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Savvy shoppers across Britain are anxious to see if their Asda grocery deliveries will arrive on Friday, after cashing in £50 ($80) vouchers accidentally issued by the supermarket.
The Wal-Mart-owned chain launched a deal on Thursday which gave shoppers £50 off online grocery orders.
Bargain-hunters were quick to take advantage of the offer, adding £50 worth of goods to their basket, and paying only for the delivery charge. News of the deal went viral on Twitter – with hashtags including #AsdaGate and #SupermarketSweep becoming popular - and the Asda website crashed as a result of the traffic.
But it wasn't long before Asda - which has the second-largest grocery market share in Britain, according to Kantor Worldpanel - realized its mistake, and started cancelling orders that had used the voucher code.
On Friday morning, a spokesperson for the supermarket told CNBC it would not be honouring any outstanding orders which had used the "rogue voucher code."
(Read more: Crumbs! Starbucks in a jam over the duffin)
"We're aware of a glitch with our e vouchering, and are in the process of addressing it," the spokesperson said. "No-one has lost out as a result of it, but a small number of savvy customers have taken advantage and got more money off than they should have."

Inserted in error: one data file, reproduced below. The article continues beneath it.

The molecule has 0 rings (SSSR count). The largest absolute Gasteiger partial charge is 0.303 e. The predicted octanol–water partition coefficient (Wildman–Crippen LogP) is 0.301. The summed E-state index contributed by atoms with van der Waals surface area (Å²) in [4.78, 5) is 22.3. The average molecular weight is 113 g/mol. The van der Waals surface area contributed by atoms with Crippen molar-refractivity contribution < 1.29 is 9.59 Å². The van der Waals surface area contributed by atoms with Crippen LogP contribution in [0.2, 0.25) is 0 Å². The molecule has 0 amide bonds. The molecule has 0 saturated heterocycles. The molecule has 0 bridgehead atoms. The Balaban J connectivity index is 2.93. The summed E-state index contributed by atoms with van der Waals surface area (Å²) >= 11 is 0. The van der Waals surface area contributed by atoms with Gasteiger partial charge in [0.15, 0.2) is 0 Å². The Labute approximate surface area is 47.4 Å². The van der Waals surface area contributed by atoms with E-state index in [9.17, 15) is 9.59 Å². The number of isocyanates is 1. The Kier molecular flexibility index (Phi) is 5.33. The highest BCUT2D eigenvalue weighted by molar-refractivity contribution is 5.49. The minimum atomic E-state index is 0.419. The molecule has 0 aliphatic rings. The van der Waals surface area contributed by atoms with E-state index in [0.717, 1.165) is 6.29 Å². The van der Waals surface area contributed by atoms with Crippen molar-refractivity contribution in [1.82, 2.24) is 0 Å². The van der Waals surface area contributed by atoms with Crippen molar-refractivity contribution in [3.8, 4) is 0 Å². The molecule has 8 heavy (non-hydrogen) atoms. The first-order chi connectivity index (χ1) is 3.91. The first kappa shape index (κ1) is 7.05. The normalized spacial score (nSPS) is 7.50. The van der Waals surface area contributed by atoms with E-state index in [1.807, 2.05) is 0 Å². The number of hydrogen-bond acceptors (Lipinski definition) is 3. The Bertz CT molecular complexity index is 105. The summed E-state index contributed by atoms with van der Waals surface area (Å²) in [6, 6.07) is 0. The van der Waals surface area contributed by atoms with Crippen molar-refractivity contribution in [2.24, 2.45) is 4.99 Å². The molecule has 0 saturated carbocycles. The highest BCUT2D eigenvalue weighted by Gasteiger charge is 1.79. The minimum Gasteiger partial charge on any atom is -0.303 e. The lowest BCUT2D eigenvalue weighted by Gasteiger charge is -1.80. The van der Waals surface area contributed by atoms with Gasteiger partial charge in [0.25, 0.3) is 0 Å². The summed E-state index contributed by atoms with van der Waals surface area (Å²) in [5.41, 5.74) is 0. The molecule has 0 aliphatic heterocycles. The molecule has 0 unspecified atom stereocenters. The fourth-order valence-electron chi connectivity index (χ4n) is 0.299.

Andrew Stevens, a senior retail analyst at Verdict Research, specializing in food and groceries, said Asda was completely within its rights to withdraw the offer and cancel deliveries – despite sending out confirmation emails.
"I'm sure that people whose orders have been cancelled aren't too disappointed – they were probably just trying their luck," he told CNBC.
Not all customers were happy, though, and a number called for a boycott of the supermarket on social media websites following the cancellation of their order.
Despite this, Stevens added that the issue was unlikely to affect the company's reputation in the long-term.
"This clearly got a bit out of control for Asda," he said. "But Asda has always been known its value – voucher or not – and still will be once this has died down."
(Read more: Who's winning the UK supermarket wars?)
Some shoppers, however, were optimistic that at least some of their deliveries would arrive on Friday, having received no cancellation email from Asda.
—By CNBC's Katrina Bishop. Follow her on Twitter and Google+